Nevertheless, each time I climbed a peak, I gained a new height of knowledge and experience, and self-reliance.  The Koktang was conquered.  The flags were planted, and we met the challenge.  The team felt a high sensation of glory.  Until that time, there had been no study on psychological aspect of mountain climbing.  No one realized the amount of risk it involved.  No account was kept for lost lives.  It uses to be called mountain climbing madness.  Yet, some people were willing to do so only to enjoy glory and adventure.  I cannot analyze this theory more precisely. 

It seems this madness will go into 21st century.  While voicing together with Hari Dang, a renowned mountain climber, once said, “the hazard and sensation seeking is the secret of mountain climbing”.  The mountain climbing will continue to grow and develop, despite handicaps, it lures climbers who seek sensation.  I left the Himalayas many years ago, and my thirst for mountain climbing was not quenched.  My mind always had a chronic question, “Why climb mountains?”

The purpose of this research study was to examine the sensation-seeking tendency of mountain climbers and non-mountain climbers, males 17 to 21 years of age.  Subject (n=34) volunteered from a group of mountain climbers (n=17), members of the Kansas University Mountaineering Association and a group of nonmountain climbers (n=17), students enrolled in Health, Physical Education and Recreation courses.  This study used Zuckerman's Sensation Seeking Scale Form V (with due permission) to examine sensation-seeking tendencies in two groups.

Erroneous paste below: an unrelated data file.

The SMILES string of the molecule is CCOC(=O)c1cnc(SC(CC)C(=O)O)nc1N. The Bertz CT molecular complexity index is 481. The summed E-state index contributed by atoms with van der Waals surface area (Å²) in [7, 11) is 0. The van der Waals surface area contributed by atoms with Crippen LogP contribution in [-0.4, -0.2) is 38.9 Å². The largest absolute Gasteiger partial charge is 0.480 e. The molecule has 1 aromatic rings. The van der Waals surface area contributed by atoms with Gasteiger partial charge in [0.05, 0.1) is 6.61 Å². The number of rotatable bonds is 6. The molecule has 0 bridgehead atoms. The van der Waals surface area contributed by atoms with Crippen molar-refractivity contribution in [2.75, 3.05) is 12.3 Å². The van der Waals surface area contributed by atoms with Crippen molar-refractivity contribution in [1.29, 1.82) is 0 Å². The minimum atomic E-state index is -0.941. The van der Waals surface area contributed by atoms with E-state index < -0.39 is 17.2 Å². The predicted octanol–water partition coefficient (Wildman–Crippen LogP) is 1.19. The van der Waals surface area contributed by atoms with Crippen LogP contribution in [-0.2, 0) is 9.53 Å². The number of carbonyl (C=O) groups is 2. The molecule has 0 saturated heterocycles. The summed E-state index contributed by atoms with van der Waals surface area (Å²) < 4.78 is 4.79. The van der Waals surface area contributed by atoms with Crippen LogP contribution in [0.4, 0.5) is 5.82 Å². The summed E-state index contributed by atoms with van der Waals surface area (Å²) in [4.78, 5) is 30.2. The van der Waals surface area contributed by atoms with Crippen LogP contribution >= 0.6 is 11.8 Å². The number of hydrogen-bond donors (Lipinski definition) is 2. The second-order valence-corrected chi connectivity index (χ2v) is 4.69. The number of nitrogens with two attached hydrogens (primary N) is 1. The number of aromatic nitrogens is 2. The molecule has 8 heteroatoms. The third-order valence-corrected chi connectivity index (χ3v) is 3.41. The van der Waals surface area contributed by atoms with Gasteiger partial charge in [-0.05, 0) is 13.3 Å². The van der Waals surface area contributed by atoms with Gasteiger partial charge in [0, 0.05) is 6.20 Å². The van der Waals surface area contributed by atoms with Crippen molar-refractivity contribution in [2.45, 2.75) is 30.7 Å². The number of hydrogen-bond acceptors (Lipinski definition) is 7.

Analysis of data utilized an overall score on Sensation Seeking and subdividing Zuckerman's SSS Form V into four subscales as (1) Thrill and Adventure Seeking (TAS), (2) Experience Seeking (ES), (3) Disinhibition (Dis) and (4) Boredom Susceptibility (BS).  A statistical summary was obtained by computing the means, standard deviations and t-test values for sensation seeking between the two groups of mountain climbers and nonmountain climbers.  Significant differences at the .05 level were found between the mountain-climbing group and the nonmountain-climbing group in each of the dimensions studied.  This study indicated that extremely high sensation seekers tend to take up high-risk activities such as mountain climbing more than the low sensation seekers.

Simultaneously, the research studies went in full swing.  In the final stages of this research study, I have completed the outcome of sensation seeking tendency between two groups of mountain climbers and non-mountain climbers.  The details of this study have been analyzed and explained clearly with raw data to outcome in stages with illustrated figures and statistics. 

This little book should be handy tool for those who are willing to undertake further research studies in this field.  It should be a primary guide for the research students of Psychology, Physical Health Science, and sports departments of all colleges and universities around the world.  I strongly recommend this book as a handy tool for Olympic games training centers for casual reading. Good luck to all readers.